May 17


Mayor’s budget a step backwards on tree planting

Buffalo cuts down a lot more trees than it plants. Mayor Byron Brown's proposed budget calls for cutting down yet more. Will the Common Council intervene?

Buffalo has been cutting down twice as many trees as it plants in recent years. It plans on cutting down more than three times as many as it plants under Mayor Byron Brown’s proposed budget.

Investigative Post reported last year on the slow deforestation of the city, particularly on the East Side, where some neighborhoods are losing four trees for every one planted.

 “By removing those street trees, and even planting smaller street trees, we’re going to run into the problem of creating more and more heat, more and more temperature increases,” said Nick Henshue, assistant professor of ecology at the University at Buffalo.

Trees can not only be cooling, but help cleanse the air of pollutants and reduce incidences of asthma and other respiratory diseases, as well as cardiovascular and psychological disorders. They can also absorb groundwater after storms, and increase property values by improving aesthetics.

Nevertheless, the mayor’s proposed budget calls for the removal of 1,000 trees in the coming fiscal year and the planting of 300. Proposed spending for the forestry department is $896,601, in line with previous budgets. 

Why no increase?

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Andrew Rabb, the city’s deputy commissioner for parks and recreation, did not respond to inquiries from Investigative Post. He was, however,  questioned earlier this week by Fillmore Common Council Member Mitch Nowakowski during a budget workshop.

“Do we have a larger city view of buying and planting more trees, just as a general rule of thumb, since there’s so many benefits to them?” Nowakowski asked. 

Rabb said the city plans to apply for federal money — “up to $50 million” to bolster tree-planting efforts. Rabb said the application is due June 1. The grant is competitive and there are no assurances the city will receive funding available under the Inflation Reduction Act.

“We’re aggressively going after the federal grant to speed up and increase our tree-planting efforts citywide, with a focus on economic justice areas,” Rabb said.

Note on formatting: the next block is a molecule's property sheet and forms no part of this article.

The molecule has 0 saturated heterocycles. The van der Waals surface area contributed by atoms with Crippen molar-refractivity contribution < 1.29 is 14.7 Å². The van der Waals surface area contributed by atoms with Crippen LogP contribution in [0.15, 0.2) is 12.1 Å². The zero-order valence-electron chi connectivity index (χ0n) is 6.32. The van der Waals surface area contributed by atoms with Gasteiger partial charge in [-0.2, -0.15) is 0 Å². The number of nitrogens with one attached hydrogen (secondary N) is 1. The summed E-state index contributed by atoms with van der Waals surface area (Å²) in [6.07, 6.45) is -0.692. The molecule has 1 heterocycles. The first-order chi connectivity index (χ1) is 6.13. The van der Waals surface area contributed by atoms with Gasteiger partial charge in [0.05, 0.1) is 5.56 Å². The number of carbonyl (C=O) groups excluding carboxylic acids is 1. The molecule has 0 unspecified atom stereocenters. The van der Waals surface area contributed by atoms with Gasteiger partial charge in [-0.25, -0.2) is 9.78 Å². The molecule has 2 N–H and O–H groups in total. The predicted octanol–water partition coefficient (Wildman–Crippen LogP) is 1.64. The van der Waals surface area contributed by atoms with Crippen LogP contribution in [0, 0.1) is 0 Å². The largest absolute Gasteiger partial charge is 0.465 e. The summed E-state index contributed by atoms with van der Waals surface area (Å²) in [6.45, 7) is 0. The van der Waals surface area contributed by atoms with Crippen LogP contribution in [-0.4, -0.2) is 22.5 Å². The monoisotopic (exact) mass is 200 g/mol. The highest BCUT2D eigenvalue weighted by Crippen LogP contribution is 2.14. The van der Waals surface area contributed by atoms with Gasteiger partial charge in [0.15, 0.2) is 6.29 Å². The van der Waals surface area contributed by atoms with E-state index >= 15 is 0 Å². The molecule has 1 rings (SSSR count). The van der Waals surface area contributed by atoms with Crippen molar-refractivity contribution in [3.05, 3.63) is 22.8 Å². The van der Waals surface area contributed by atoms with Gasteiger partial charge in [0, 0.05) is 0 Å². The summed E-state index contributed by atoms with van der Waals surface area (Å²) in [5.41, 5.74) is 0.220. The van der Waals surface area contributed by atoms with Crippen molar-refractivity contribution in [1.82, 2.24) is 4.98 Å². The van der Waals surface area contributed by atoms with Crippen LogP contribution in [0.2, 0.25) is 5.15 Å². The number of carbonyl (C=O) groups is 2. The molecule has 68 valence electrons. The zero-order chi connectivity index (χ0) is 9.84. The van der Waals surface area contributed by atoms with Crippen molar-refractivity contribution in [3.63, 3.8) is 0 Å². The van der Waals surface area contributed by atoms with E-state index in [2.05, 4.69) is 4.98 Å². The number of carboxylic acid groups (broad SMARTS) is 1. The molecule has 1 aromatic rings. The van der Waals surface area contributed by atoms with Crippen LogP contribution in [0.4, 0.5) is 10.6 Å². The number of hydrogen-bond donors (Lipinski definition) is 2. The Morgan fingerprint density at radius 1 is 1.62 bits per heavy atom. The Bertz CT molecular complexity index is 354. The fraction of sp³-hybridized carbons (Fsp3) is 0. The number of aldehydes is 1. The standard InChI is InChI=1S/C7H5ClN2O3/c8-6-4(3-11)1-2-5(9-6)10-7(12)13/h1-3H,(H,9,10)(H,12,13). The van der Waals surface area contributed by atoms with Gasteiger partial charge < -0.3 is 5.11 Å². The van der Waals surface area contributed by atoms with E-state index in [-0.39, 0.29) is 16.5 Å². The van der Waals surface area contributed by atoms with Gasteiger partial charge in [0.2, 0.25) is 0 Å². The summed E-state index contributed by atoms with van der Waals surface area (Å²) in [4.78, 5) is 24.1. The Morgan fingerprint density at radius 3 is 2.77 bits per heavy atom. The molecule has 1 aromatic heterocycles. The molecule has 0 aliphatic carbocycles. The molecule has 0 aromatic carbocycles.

He added there are more than 30,000 vacant tree-planting areas in the city’s economic justice areas alone.

“There’s a huge effort that we need to be taking just to get appropriate spaces treated,” Rabb said.

Nowakowski, noting the availability of federal funds, told Investigative Post in October that he intended to come up with a plan.

“I have my homework cut out for me to really get ahead of the eight-ball to start really coming up with a plan,” he said at the time.

Nowakowski did not mention a plan during the Council’s budget workshop this week.

The Council is scheduled to send budget amendments to the mayor next week. The City Charter requires adoption of a budget the first week in June, which will take effect July 1.

The Council actually cut proposed funding for the forestry department in four of the last six budget years. 

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The pace of tree planting has slowed in recent years. 

The city planted 1,428 trees during the 2015-16 fiscal year, 1,063 the following year. Since then, plantings have ranged from 479 to 239 annually.

Put another way: In the past five years, the city has cut down 4,646 trees and planted 1,728.

Our original story from July 2022

An Investigative Post analysis last year found overall tree loss between 2016 and 2020 was greatest in areas of the East Side. Masten and Fillmore districts lost the most. The North and Niagara districts lost the fewest trees, averaging close to the citywide rate of two trees removed for every one planted.

The situation “is one of the most despicable things that I can imagine because of the relationship of a green infrastructure, especially a tree canopy, to health outcomes,” Henry Taylor, director of the Center for Urban Studies at the University at Buffalo, told Investigative Post last year.

Henshue, the UB ecology professor, said: “I can’t list just five bullet points of the best things that trees do for people. But imagine these disenfranchised communities having just that little bit of extra bump if there’s a better health benefit.

“What happens when our neighborhoods can actually help make us healthier?”

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